This object was excavated at Nishapur.
Nishapur was a vital city in the early and middle Islamic periods, located along one of the main trajectories that connected Iran and West Asia Islamic lands with Central Asia and China. These itineraries are often referred to by the term ‘Silk routes’ but were in fact crucial to the movement of constellations of materials and objects, as well as people and ideas. The diverse population of Nishapur and its surroundings, from the better-researched elite groups of merchants, land-owning aristocracy, and literates, to the less-known artisans, farmers, miners, and servants, were instrumental in adapting global cultural trends to create their own distinctive visual languages. This is seen in the material remains of everyday life in medieval Nishapur – from pots and pans to lighting devices, inkwells, textiles and trimmings, jewelry, games and toys, talismanic devices, weapons, coins, and architectural fragments.
Nishapur lost its political prominence due to a series of earthquakes and invasions that peaked in the thirteenth century. Today, the medieval city is a vast archaeological area, while the relatively small modern city is situated to its north. Instead Mashhad, a major pilgrimage site, emerged as a major prosperous metropolis in the region. Between 1935 and 1948, the "Persian Expedition" of the Metropolitan Museum of Art excavated at several sites at Nishapur under an agreement with the Iranian authorities.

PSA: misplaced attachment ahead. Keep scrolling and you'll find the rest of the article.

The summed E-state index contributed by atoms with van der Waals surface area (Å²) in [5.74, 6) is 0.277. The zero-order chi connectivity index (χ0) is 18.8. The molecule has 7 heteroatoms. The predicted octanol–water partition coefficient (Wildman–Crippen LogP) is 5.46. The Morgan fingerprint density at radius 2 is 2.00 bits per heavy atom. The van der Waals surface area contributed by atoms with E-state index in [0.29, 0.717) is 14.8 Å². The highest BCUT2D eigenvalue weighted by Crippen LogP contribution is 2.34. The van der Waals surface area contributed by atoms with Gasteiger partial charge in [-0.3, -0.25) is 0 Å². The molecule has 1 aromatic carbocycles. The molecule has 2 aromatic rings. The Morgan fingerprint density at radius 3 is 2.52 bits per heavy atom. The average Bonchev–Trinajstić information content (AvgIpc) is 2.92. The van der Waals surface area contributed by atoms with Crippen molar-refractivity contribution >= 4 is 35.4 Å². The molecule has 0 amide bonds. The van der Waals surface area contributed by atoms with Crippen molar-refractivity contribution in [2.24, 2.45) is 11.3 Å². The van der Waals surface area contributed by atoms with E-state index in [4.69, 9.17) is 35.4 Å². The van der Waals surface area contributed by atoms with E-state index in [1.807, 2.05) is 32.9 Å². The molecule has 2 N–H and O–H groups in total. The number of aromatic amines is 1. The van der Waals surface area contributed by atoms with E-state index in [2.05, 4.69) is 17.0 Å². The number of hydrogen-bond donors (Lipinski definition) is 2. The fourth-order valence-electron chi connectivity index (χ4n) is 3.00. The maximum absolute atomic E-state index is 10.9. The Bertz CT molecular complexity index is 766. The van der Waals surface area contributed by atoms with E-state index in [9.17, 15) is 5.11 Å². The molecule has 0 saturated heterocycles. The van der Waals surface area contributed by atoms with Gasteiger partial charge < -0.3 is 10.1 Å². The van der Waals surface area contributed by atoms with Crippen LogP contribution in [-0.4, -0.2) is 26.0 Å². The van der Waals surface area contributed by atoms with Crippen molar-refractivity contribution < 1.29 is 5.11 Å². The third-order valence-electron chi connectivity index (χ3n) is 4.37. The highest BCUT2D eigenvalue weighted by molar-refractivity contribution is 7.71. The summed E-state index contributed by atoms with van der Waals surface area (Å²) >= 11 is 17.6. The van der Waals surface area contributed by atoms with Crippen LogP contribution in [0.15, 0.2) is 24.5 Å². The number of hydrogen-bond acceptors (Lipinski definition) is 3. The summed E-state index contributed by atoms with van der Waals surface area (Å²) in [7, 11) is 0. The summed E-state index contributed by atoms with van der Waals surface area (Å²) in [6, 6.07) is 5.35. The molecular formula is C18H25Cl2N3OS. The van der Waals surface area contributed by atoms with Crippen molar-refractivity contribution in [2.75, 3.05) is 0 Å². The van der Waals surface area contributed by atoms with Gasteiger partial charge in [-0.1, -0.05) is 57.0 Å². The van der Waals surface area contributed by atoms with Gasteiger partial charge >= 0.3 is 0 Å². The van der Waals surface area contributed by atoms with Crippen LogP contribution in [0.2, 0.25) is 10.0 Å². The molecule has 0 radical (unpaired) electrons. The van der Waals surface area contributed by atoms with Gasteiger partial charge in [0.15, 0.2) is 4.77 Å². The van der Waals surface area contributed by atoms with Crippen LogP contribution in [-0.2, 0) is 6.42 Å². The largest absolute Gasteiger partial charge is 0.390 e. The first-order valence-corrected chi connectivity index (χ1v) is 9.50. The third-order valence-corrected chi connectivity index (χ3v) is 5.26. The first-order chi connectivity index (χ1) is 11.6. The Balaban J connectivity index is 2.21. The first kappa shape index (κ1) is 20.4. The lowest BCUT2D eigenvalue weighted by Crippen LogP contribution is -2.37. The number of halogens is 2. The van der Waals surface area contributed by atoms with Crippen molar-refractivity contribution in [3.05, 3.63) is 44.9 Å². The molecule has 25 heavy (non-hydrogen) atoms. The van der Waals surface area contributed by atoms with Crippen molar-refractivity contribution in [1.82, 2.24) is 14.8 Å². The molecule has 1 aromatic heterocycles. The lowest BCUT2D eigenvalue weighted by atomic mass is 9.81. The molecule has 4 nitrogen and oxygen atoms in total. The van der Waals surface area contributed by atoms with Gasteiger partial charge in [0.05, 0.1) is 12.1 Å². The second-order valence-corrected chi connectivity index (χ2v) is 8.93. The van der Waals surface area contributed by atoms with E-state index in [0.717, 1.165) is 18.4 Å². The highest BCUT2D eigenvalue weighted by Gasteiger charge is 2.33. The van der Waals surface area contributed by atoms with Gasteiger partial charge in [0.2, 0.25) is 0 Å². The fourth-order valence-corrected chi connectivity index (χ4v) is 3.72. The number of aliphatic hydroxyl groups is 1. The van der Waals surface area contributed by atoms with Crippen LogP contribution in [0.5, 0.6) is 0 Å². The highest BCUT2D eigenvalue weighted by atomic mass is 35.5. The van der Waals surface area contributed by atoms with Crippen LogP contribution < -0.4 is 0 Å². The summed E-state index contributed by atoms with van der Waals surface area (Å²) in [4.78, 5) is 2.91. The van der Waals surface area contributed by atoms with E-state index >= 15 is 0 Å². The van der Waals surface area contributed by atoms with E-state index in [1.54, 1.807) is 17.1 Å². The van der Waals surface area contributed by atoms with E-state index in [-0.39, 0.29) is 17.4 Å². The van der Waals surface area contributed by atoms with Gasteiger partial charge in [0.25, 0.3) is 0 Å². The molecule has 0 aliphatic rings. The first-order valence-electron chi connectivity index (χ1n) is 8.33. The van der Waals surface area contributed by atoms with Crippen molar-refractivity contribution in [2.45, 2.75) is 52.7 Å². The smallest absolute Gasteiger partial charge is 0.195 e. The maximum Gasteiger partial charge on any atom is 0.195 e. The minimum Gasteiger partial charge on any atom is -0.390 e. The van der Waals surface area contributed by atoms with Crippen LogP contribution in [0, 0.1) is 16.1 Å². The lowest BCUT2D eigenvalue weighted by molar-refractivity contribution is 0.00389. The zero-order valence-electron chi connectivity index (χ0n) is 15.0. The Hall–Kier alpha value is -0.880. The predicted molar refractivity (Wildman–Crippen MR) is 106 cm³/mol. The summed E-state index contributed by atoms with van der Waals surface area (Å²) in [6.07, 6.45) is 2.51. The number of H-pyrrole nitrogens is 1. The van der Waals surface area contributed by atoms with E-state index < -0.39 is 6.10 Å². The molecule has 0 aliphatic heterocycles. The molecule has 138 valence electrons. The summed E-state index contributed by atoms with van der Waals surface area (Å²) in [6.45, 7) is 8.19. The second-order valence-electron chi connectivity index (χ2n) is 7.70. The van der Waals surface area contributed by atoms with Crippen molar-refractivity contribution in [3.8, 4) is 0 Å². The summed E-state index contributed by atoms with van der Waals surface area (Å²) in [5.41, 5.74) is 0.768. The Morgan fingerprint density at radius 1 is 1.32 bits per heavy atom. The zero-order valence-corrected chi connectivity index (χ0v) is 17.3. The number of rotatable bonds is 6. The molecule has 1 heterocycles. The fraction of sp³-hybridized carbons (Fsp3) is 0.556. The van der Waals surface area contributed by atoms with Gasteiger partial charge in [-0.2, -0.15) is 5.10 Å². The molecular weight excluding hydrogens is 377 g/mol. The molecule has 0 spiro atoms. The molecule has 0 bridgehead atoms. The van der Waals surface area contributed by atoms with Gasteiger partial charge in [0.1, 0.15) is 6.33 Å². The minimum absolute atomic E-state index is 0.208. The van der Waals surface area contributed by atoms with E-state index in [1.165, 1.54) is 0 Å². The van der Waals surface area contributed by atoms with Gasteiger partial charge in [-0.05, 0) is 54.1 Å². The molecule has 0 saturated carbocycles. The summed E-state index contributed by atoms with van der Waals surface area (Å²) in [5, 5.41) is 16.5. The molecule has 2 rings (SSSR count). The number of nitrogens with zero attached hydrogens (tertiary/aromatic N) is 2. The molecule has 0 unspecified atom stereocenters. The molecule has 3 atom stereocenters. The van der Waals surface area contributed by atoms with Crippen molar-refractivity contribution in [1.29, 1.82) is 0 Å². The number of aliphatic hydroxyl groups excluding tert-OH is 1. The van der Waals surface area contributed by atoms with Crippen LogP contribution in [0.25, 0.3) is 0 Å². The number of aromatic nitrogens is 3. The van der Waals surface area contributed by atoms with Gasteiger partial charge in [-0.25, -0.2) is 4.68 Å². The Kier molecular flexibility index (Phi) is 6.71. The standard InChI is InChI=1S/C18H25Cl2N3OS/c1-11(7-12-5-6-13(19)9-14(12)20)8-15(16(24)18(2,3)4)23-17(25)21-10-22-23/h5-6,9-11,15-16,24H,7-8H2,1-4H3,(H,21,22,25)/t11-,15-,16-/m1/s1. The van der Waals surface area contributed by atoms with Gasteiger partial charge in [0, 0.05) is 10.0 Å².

American archaeologists and hundreds of Iranian workers excavated archaeological areas named Tepe Madrasa, Village Tepe, Sabz Pushan, Qanat Tepe, Tepe Alp Arslan, Vineyard Tepe, among others. They uncovered vast neighborhoods with mostly residential buildings, but also mosques, bathhouses, and possibly a governmental palace. Two main chronological phases were recognized in the sites: the first covers the ninth-tenth centuries and the second covers the eleventh-twelfth centuries. Thousands of artifacts were also recovered, mostly ceramic, glass, metal, and stone vessels, as well as carved and painted stuccoes and wall paintings, which were divided in half between the two countries, resulting in over four thousand objects in the Met’s collection today.